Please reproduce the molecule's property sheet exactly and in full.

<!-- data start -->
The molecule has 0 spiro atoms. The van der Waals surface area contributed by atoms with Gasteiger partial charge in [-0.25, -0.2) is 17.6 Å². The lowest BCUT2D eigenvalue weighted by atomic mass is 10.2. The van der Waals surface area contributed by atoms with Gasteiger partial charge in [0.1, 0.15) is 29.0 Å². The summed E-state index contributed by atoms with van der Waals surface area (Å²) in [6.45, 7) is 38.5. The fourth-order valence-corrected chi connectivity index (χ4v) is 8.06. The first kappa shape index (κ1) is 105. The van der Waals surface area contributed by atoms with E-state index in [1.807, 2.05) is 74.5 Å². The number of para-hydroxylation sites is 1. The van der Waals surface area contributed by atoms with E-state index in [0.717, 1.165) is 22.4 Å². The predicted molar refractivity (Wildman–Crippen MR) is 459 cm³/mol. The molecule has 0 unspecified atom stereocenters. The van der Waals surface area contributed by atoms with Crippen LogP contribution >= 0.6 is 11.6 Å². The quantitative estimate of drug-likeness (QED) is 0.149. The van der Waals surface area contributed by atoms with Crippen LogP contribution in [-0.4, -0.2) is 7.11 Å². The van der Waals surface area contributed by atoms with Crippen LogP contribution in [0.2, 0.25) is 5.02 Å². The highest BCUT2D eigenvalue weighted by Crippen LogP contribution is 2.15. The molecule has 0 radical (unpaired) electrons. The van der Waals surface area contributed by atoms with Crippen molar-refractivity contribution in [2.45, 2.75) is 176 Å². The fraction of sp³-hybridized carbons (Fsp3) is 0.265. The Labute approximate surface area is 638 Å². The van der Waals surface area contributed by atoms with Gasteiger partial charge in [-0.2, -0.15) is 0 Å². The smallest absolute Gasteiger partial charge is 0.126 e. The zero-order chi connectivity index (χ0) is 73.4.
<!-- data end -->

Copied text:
The molecule has 0 spiro atoms. The van der Waals surface area contributed by atoms with Gasteiger partial charge in [-0.25, -0.2) is 17.6 Å². The lowest BCUT2D eigenvalue weighted by atomic mass is 10.2. The van der Waals surface area contributed by atoms with Gasteiger partial charge in [0.1, 0.15) is 29.0 Å². The summed E-state index contributed by atoms with van der Waals surface area (Å²) in [6.45, 7) is 38.5. The fourth-order valence-corrected chi connectivity index (χ4v) is 8.06. The first kappa shape index (κ1) is 105. The van der Waals surface area contributed by atoms with E-state index in [1.807, 2.05) is 74.5 Å². The number of para-hydroxylation sites is 1. The van der Waals surface area contributed by atoms with E-state index in [0.717, 1.165) is 22.4 Å². The predicted molar refractivity (Wildman–Crippen MR) is 459 cm³/mol. The molecule has 0 unspecified atom stereocenters. The van der Waals surface area contributed by atoms with Crippen LogP contribution >= 0.6 is 11.6 Å². The quantitative estimate of drug-likeness (QED) is 0.149. The van der Waals surface area contributed by atoms with Crippen LogP contribution in [-0.4, -0.2) is 7.11 Å². The van der Waals surface area contributed by atoms with Crippen LogP contribution in [0.2, 0.25) is 5.02 Å². The highest BCUT2D eigenvalue weighted by Crippen LogP contribution is 2.15. The molecule has 0 radical (unpaired) electrons. The van der Waals surface area contributed by atoms with Crippen molar-refractivity contribution in [2.45, 2.75) is 176 Å². The fraction of sp³-hybridized carbons (Fsp3) is 0.265. The Labute approximate surface area is 638 Å². The van der Waals surface area contributed by atoms with Gasteiger partial charge in [-0.2, -0.15) is 0 Å². The smallest absolute Gasteiger partial charge is 0.126 e. The zero-order chi connectivity index (χ0) is 73.4.